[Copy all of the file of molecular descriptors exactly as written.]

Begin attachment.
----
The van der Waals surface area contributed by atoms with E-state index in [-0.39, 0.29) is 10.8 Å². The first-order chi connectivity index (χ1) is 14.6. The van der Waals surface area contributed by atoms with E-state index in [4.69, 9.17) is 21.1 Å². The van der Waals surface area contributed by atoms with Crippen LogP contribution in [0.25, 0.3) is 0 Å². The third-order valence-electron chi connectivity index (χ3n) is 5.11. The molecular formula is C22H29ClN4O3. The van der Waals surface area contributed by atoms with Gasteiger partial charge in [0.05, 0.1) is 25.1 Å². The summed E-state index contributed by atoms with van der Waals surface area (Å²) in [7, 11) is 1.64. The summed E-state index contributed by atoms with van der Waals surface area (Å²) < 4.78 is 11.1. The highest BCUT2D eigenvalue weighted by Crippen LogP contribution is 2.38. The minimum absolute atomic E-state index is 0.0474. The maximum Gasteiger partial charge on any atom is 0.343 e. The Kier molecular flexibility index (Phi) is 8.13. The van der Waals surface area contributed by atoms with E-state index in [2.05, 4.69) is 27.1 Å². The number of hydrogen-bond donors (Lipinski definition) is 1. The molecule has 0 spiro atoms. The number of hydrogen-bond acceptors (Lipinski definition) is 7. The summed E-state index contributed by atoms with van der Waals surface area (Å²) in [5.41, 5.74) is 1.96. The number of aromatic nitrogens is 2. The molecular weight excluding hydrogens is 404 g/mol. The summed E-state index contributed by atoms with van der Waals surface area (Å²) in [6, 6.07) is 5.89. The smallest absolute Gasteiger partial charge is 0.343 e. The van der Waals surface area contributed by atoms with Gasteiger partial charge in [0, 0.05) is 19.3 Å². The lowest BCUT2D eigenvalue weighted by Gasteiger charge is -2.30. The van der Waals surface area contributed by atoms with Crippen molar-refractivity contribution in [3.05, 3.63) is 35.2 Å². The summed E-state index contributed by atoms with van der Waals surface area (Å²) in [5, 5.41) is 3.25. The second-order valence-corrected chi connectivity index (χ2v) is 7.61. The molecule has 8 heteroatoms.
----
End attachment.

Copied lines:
The van der Waals surface area contributed by atoms with E-state index in [-0.39, 0.29) is 10.8 Å². The first-order chi connectivity index (χ1) is 14.6. The van der Waals surface area contributed by atoms with E-state index in [4.69, 9.17) is 21.1 Å². The van der Waals surface area contributed by atoms with Crippen LogP contribution in [0.25, 0.3) is 0 Å². The third-order valence-electron chi connectivity index (χ3n) is 5.11. The molecular formula is C22H29ClN4O3. The van der Waals surface area contributed by atoms with Gasteiger partial charge in [0.05, 0.1) is 25.1 Å². The summed E-state index contributed by atoms with van der Waals surface area (Å²) in [7, 11) is 1.64. The summed E-state index contributed by atoms with van der Waals surface area (Å²) < 4.78 is 11.1. The highest BCUT2D eigenvalue weighted by Crippen LogP contribution is 2.38. The minimum absolute atomic E-state index is 0.0474. The maximum Gasteiger partial charge on any atom is 0.343 e. The Kier molecular flexibility index (Phi) is 8.13. The van der Waals surface area contributed by atoms with E-state index in [2.05, 4.69) is 27.1 Å². The number of hydrogen-bond donors (Lipinski definition) is 1. The molecule has 0 spiro atoms. The number of hydrogen-bond acceptors (Lipinski definition) is 7. The summed E-state index contributed by atoms with van der Waals surface area (Å²) in [5.41, 5.74) is 1.96. The number of aromatic nitrogens is 2. The molecular weight excluding hydrogens is 404 g/mol. The summed E-state index contributed by atoms with van der Waals surface area (Å²) in [6, 6.07) is 5.89. The smallest absolute Gasteiger partial charge is 0.343 e. The van der Waals surface area contributed by atoms with Gasteiger partial charge in [0, 0.05) is 19.3 Å². The lowest BCUT2D eigenvalue weighted by Gasteiger charge is -2.30. The van der Waals surface area contributed by atoms with Crippen molar-refractivity contribution in [3.05, 3.63) is 35.2 Å². The summed E-state index contributed by atoms with van der Waals surface area (Å²) in [5, 5.41) is 3.25. The second-order valence-corrected chi connectivity index (χ2v) is 7.61. The molecule has 8 heteroatoms.